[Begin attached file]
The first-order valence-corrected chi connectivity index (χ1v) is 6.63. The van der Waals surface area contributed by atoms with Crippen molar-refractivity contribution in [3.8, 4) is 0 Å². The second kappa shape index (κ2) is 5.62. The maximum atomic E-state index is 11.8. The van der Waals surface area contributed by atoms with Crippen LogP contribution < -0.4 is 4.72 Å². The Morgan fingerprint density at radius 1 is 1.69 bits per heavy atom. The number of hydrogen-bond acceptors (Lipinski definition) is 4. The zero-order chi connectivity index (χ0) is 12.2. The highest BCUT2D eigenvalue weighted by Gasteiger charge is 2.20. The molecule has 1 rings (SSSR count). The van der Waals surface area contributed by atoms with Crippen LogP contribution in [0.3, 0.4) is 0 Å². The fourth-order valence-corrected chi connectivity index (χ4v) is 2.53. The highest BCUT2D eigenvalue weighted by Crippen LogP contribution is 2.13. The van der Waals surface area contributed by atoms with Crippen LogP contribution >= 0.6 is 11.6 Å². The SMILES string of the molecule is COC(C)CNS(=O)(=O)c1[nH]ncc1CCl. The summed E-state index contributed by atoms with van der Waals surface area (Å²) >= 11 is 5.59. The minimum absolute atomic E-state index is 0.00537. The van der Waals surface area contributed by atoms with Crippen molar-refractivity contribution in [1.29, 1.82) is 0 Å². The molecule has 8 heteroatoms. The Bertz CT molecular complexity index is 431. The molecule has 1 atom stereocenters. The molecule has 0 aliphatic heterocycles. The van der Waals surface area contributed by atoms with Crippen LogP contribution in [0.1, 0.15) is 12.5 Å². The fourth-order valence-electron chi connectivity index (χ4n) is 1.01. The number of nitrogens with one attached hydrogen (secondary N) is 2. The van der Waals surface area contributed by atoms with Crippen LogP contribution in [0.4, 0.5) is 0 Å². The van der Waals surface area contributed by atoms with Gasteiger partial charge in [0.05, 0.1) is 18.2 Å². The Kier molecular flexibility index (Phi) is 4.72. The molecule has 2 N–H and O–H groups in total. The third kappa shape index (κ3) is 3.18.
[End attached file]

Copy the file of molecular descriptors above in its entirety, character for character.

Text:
The first-order valence-corrected chi connectivity index (χ1v) is 6.63. The van der Waals surface area contributed by atoms with Crippen molar-refractivity contribution in [3.8, 4) is 0 Å². The second kappa shape index (κ2) is 5.62. The maximum atomic E-state index is 11.8. The van der Waals surface area contributed by atoms with Crippen LogP contribution < -0.4 is 4.72 Å². The Morgan fingerprint density at radius 1 is 1.69 bits per heavy atom. The number of hydrogen-bond acceptors (Lipinski definition) is 4. The zero-order chi connectivity index (χ0) is 12.2. The highest BCUT2D eigenvalue weighted by Gasteiger charge is 2.20. The molecule has 1 rings (SSSR count). The van der Waals surface area contributed by atoms with Crippen LogP contribution in [0.3, 0.4) is 0 Å². The fourth-order valence-corrected chi connectivity index (χ4v) is 2.53. The highest BCUT2D eigenvalue weighted by Crippen LogP contribution is 2.13. The van der Waals surface area contributed by atoms with Crippen LogP contribution >= 0.6 is 11.6 Å². The SMILES string of the molecule is COC(C)CNS(=O)(=O)c1[nH]ncc1CCl. The summed E-state index contributed by atoms with van der Waals surface area (Å²) >= 11 is 5.59. The minimum absolute atomic E-state index is 0.00537. The van der Waals surface area contributed by atoms with Crippen molar-refractivity contribution in [1.29, 1.82) is 0 Å². The molecule has 8 heteroatoms. The Bertz CT molecular complexity index is 431. The molecule has 1 atom stereocenters. The molecule has 0 aliphatic heterocycles. The van der Waals surface area contributed by atoms with Crippen LogP contribution in [0.1, 0.15) is 12.5 Å². The fourth-order valence-electron chi connectivity index (χ4n) is 1.01. The number of nitrogens with one attached hydrogen (secondary N) is 2. The van der Waals surface area contributed by atoms with Crippen LogP contribution in [0.4, 0.5) is 0 Å². The van der Waals surface area contributed by atoms with Gasteiger partial charge in [0.05, 0.1) is 18.2 Å². The Kier molecular flexibility index (Phi) is 4.72. The molecule has 2 N–H and O–H groups in total. The third kappa shape index (κ3) is 3.18.